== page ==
Hawk Wild is returning to Quincy University since COVID-19

A group of students covered in paint in the middle of Friars Field participating in a previous Hawk Wild event

Hawk Wild is returning to Quincy University for the first time since COVID-19 when it was shut down for safety reasons. However, the event has been a success in the past so QU student engagment wants to bring it back.

Kyle Reeves, (second from left) posing with his Hawk Wild team in The Cafe.

“Me and my buddies did Hawk Wild back when I was an undergraduate student and I thought it was sweet! It was nice that once the weather got warm we could get outside and have a good time. I’m glad they are bringing it back,” Kyle Reeves, graduate student, said.

The Hawk Wild event is scheduled to start on Thursday, April 27 and continue through Saturday, April 29. Mainly on Friars Field.

Students received an email that included the sign up form and all of the information. There are a handful of different events scheduled for each day of the competition. On Thursday, April 27 there will be a lip syncing battle, blindfolded drawing and a food eating competition. Day two will consist of various relay games, tug of war and slip n’ slide kickball. Finally, day three will be inflatable races, axe throwing and capture the flag.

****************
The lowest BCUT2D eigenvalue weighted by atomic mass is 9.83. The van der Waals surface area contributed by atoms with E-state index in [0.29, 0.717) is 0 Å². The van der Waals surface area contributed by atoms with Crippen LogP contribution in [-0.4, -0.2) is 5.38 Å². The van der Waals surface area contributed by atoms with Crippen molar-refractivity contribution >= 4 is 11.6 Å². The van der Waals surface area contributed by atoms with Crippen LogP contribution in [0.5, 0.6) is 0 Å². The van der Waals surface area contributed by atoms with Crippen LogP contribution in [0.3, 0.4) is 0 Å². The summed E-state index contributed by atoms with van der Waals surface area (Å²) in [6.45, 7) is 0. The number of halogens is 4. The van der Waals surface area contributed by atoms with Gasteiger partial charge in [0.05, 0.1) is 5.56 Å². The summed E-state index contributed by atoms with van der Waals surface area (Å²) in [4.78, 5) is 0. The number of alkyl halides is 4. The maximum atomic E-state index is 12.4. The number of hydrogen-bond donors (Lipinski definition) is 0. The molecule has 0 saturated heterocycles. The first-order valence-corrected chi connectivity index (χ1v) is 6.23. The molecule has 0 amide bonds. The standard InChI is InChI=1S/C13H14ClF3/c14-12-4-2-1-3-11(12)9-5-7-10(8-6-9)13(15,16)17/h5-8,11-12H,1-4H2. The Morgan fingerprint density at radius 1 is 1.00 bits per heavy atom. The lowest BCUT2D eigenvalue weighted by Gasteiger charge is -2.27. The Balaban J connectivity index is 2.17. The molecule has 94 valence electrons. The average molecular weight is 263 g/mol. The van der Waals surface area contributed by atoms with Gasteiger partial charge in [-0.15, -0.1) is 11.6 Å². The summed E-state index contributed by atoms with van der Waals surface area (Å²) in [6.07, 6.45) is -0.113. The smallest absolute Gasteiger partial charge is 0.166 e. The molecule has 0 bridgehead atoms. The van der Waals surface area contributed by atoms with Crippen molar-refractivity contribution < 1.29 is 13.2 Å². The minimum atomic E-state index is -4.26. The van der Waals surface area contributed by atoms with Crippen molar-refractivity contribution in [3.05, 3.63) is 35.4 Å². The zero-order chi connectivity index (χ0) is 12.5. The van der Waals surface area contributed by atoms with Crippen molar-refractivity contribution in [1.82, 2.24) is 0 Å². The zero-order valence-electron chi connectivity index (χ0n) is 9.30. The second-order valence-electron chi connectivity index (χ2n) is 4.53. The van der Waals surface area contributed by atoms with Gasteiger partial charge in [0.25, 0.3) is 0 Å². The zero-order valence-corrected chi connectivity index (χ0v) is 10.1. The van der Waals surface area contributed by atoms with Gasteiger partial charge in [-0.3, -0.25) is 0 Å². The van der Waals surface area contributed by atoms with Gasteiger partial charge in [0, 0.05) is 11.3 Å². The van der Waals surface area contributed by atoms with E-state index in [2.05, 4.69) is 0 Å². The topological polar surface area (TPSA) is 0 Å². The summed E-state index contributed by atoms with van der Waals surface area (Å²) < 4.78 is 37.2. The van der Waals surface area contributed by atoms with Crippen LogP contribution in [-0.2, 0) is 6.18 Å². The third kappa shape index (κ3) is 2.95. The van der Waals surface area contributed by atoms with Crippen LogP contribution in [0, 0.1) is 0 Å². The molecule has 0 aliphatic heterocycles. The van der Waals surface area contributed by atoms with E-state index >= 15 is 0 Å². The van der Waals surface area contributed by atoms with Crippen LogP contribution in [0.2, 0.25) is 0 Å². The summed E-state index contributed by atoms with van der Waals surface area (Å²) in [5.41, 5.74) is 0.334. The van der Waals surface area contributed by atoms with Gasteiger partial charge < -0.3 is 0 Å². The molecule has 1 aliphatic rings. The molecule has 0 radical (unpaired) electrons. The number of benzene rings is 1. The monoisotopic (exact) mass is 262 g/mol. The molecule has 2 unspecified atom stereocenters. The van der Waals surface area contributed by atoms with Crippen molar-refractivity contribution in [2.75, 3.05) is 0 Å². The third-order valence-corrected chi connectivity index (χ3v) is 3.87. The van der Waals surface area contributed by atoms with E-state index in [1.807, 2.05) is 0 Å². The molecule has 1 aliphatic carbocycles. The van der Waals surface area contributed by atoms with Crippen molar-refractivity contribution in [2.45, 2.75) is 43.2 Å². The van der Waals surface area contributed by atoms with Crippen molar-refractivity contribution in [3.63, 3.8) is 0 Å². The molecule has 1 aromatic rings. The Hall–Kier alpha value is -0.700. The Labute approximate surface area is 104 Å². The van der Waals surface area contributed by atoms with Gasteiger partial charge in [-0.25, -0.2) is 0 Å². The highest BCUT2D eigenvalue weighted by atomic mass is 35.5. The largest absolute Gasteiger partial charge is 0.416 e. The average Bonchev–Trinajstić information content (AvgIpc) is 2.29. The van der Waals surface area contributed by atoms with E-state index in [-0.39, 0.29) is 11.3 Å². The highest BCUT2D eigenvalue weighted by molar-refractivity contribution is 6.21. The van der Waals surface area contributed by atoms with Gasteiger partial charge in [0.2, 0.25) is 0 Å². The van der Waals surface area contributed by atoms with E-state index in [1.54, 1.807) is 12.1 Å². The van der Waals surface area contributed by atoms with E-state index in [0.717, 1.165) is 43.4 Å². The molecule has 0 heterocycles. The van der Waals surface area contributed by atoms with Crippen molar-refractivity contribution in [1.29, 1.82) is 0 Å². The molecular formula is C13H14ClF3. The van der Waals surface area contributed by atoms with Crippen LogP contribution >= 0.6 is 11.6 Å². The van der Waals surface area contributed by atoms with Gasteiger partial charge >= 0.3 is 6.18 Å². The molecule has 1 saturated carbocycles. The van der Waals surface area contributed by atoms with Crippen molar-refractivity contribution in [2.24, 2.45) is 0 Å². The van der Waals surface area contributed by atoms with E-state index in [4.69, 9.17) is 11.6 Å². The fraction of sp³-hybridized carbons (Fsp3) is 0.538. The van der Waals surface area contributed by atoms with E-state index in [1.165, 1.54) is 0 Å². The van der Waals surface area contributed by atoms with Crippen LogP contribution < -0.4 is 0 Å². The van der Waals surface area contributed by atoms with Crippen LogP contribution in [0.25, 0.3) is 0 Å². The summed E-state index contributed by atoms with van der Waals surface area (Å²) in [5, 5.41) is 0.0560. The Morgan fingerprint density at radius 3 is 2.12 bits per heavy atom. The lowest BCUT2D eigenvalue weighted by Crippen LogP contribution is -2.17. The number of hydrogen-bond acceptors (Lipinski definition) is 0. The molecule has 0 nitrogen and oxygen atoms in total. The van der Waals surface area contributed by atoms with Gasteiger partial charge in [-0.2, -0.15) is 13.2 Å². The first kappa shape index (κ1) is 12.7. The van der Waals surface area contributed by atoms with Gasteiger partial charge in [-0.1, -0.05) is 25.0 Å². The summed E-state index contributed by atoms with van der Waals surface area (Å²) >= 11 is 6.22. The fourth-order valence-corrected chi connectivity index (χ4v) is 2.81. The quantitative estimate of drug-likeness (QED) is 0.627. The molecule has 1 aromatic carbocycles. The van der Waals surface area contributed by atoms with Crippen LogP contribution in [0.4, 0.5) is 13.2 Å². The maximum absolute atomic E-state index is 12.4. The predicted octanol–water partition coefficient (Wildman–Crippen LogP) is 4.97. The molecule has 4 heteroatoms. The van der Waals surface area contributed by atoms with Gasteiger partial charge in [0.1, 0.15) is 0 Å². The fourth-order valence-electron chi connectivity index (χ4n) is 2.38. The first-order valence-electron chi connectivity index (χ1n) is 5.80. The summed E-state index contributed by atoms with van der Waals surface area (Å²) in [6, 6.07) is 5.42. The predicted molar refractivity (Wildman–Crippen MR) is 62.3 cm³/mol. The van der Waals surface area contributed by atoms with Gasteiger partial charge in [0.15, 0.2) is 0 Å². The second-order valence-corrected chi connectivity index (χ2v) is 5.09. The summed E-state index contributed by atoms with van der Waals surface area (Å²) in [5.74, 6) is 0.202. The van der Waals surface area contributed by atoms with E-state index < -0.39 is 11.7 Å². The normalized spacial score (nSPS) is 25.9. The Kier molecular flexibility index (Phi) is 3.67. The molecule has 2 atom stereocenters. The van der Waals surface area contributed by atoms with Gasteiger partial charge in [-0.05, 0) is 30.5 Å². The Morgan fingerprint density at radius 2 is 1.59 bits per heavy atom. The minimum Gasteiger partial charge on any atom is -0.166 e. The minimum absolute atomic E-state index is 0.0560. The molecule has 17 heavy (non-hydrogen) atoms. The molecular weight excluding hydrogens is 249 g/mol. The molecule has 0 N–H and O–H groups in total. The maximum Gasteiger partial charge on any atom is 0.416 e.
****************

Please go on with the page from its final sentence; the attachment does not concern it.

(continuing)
Hawk Wild will be set up with teams of eight, including at least three women per team. Hawk Wild is open to any students that want to sign up and play.

However, the most important detail is the prize. The winners will take home $500, second place will get $300, and third place will get $200. This has fired up a lot of competitive students that think their team can take home the money.

“As soon as I saw the prize for first place I said this is slight, this is an easy $500. There’s a lot you can do in Quincy with $500 so I figured I’d get a team together and go get that,” Ryan Carolan said.

Carolan isn’t the only one with a lot of confidence going into the competition, there is currently a common theme around campus in which all students participating are expecting to win. With QU being such an athlete dominated school, this is not surprising given the competitive nature that the majority of QU students possess.

Some students who aren’t participating are still looking forward to Hawk Wild and plan to get out in the sun and watch the events take place.

“I didn’t really feel like getting a team together but if the weather is nice that weekend I plan on just getting outside and going to watch my friends mess around and have a good time,” Anders Erickson said.

Over the course of this coming week prior to Hawk Wild, teams will start to pile up as we inch closer to the event. Sign up has been open for a couple of weeks now, however, many have not submitted their team roster and name. QU can expect a large amount of teams that are going to sign up at the last second and until then, the wait is on for the established teams.

Print Friendly, PDF & Email

Please let us know what you think!

This site uses Akismet to reduce spam. Learn how your comment data is processed.